Why is it that when I Zip some files in Windows and double click on the resulting file, I can still see all the files in their original form?

Since they were compressed, shouldn’t they be illegible?

Or does Windows temporarily unZip them when I’m looking at them?

Update: I think I found the answer.

I double-clicked on one of the images that was compressed, and I got the following message:

Windows cannot complete the extraction. The destination file could not be created.

So I suppose it is extracting/uncompressing the file. In retrospect, that seems like the obvious answer.


Generally speaking, compressed archives keep a file and folder table inside so that when viewing an archive, you can choose what you want to extract. If you try to open one or more files/folders, the compression program will have to uncompress the that data.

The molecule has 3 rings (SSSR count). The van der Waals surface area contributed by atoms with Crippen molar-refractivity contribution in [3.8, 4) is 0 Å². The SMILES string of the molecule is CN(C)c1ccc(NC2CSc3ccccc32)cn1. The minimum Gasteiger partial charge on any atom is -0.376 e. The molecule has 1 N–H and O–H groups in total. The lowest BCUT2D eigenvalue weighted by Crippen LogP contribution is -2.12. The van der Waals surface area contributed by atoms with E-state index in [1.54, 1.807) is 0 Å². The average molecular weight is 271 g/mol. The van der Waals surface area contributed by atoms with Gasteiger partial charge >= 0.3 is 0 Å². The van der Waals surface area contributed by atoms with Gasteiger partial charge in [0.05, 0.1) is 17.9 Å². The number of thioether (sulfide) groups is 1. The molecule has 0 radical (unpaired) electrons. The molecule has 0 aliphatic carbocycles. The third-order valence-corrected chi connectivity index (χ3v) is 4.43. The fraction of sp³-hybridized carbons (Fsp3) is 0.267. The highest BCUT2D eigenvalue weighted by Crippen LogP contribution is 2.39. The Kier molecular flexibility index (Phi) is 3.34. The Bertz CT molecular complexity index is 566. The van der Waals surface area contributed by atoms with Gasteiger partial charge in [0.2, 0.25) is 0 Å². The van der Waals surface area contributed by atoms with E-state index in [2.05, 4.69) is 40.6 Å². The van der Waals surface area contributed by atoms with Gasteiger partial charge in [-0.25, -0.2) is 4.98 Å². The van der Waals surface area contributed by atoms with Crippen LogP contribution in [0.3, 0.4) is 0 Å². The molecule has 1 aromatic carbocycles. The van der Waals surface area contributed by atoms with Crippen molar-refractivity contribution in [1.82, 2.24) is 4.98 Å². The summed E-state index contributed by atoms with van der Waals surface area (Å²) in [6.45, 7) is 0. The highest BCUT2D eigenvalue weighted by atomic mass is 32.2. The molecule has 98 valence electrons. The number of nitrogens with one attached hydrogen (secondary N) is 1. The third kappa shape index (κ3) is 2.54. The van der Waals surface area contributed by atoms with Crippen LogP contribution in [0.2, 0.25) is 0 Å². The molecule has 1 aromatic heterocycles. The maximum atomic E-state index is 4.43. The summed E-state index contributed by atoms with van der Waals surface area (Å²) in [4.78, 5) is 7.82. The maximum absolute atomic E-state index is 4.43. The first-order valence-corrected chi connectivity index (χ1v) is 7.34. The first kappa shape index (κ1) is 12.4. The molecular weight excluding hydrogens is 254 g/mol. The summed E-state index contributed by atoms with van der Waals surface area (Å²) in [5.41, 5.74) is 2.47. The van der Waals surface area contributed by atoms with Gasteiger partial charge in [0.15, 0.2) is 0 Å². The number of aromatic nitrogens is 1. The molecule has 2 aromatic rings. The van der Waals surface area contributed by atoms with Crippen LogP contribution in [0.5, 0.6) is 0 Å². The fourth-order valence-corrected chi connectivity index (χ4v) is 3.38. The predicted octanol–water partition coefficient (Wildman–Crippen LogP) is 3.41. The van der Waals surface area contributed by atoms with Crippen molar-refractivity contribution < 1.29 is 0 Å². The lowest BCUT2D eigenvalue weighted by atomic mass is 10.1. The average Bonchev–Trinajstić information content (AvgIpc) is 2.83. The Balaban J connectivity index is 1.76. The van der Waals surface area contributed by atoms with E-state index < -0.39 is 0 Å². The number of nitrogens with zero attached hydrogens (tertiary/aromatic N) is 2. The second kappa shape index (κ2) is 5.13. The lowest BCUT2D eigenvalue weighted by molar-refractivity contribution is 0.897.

You've discovered one of the reasons why zip files are so popular as phish/virus email attachments. Windows has the built in ability to read the contents of a non-password protected zip file just like it was a folder with uncompressed contents.

I shut that function off back when I was running Windows XP.

Your Answer

By clicking “Post Your Answer”, you agree to our terms of service, privacy policy and cookie policy

Not the answer you're looking for? Browse other questions tagged or ask your own question.